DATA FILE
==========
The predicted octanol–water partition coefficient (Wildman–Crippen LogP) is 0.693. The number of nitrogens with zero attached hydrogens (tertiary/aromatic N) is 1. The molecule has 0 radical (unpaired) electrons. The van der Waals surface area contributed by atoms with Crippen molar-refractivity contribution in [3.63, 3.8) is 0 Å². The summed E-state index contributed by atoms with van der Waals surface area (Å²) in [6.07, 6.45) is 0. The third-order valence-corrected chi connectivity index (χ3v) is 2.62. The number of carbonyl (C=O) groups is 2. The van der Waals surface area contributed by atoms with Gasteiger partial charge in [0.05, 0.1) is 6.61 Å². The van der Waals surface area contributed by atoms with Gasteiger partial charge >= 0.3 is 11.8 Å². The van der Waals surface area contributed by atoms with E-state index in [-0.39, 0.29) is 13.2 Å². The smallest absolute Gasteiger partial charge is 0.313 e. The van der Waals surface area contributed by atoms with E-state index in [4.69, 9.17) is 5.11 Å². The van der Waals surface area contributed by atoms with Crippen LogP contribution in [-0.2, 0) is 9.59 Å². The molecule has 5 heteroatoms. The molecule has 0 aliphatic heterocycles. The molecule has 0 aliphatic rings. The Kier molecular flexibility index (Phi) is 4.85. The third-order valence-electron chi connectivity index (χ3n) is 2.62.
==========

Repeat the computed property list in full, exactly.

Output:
The predicted octanol–water partition coefficient (Wildman–Crippen LogP) is 0.693. The number of nitrogens with zero attached hydrogens (tertiary/aromatic N) is 1. The molecule has 0 radical (unpaired) electrons. The van der Waals surface area contributed by atoms with Crippen molar-refractivity contribution in [3.63, 3.8) is 0 Å². The summed E-state index contributed by atoms with van der Waals surface area (Å²) in [6.07, 6.45) is 0. The third-order valence-corrected chi connectivity index (χ3v) is 2.62. The number of carbonyl (C=O) groups is 2. The van der Waals surface area contributed by atoms with Gasteiger partial charge in [0.05, 0.1) is 6.61 Å². The van der Waals surface area contributed by atoms with Gasteiger partial charge >= 0.3 is 11.8 Å². The van der Waals surface area contributed by atoms with E-state index in [-0.39, 0.29) is 13.2 Å². The smallest absolute Gasteiger partial charge is 0.313 e. The van der Waals surface area contributed by atoms with E-state index in [4.69, 9.17) is 5.11 Å². The van der Waals surface area contributed by atoms with Crippen LogP contribution in [-0.2, 0) is 9.59 Å². The molecule has 5 heteroatoms. The molecule has 0 aliphatic heterocycles. The molecule has 0 aliphatic rings. The Kier molecular flexibility index (Phi) is 4.85. The third-order valence-electron chi connectivity index (χ3n) is 2.62.